The Three Days of Darkness is an eschatological belief (based on private revelation) within Catholicism which parallels the Ten Plagues against Egypt in the Book of Exodus.
Blessed Anna Maria Taigi (1769–1837) is the most known seer of the Three Days of Darkness and describes the event in this way:
There shall come over the whole earth an intense darkness lasting three days and three nights. Nothing can be seen, and the air will be laden with pestilence which will claim mainly, but not only, the enemies of religion. It will be impossible to use any man-made lighting during this darkness, except blessed candles. He, who out of curiosity, opens his window to look out, or leaves his home, will fall dead on the spot. During these three days, people should remain in their homes, pray the Rosary and beg God for mercy. All the enemies of the Church, whether known or unknown, will perish over the whole earth during that universal darkness, with the exception of a few whom God will soon convert. The air shall be infected by demons who will appear under all sorts of hideous forms.
Marie-Julie Jahenny (1850–1941), known as the "Breton Stigmatist", expanded upon the story of the Three Days of Darkness, saying that it will occur on a Thursday, Friday and Saturday when all of Hell will be let loose to strike at those outside their homes and those without a lit blessed candle of pure wax.
Adherents of the Three Days of Darkness are usually traditionalist Catholics or sedevacantists. The latter group hopes that a "true pope" will be miraculously designated by an apparition of Saint Peter and Saint Paul;[ citation needed ] this tangential belief assumes that the pontiffs in those times of the Church will be, in fact "antipopes". There is also controversy over whether the twentieth-century saint and stigmatist Padre Pio endorsed and taught on the future Three Days of Darkness as the authenticity of the alleged words of Saint Pio are disputed.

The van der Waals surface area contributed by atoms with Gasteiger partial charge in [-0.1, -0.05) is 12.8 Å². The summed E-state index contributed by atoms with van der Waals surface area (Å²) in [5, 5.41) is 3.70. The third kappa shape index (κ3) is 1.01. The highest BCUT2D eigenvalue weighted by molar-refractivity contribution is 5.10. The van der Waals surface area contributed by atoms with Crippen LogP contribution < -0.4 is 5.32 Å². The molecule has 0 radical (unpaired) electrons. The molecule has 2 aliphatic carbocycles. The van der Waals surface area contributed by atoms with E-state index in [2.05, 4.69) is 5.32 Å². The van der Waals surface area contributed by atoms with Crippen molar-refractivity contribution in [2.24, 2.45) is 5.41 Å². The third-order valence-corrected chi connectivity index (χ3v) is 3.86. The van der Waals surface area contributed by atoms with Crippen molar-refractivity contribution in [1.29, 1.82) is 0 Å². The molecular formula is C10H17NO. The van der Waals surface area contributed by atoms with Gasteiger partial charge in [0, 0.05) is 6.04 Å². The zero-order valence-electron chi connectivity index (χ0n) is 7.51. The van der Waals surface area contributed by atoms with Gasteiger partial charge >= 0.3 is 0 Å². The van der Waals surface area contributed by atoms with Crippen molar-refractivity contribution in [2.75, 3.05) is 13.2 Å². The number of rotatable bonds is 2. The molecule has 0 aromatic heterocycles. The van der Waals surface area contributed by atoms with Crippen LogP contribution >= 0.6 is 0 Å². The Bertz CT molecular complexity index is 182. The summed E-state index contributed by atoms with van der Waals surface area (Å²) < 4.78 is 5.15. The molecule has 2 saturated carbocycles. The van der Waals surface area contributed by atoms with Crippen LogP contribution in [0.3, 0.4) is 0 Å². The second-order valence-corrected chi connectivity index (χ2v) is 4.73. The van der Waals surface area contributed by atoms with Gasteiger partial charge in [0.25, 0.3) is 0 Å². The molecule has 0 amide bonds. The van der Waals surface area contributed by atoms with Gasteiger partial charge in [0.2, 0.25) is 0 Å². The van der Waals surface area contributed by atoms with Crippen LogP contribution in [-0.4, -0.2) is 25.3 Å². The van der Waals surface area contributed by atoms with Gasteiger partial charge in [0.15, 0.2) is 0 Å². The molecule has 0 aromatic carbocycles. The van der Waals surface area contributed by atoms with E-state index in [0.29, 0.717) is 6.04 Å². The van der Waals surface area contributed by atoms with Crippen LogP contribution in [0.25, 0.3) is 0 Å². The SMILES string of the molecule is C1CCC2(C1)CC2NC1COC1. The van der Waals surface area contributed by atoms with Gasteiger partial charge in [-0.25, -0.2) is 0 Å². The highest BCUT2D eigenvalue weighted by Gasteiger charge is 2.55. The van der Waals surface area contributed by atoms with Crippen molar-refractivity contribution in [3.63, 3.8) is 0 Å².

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Stigmata, in Christianity, are the appearance of bodily wounds, scars and pain in locations corresponding to the crucifixion wounds of Jesus Christ, such as the hands, wrists and feet. An individual bearing the wounds of stigmata is a stigmatist or a stigmatic.
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Padre Pio, also known as Saint Pio of Pietrelcina, , was an Italian friar, priest, stigmatist and mystic, now venerated as a saint in the Catholic Church. Born Francesco Forgione, he was given the name of Pius when he joined the Order of Friars Minor Capuchin.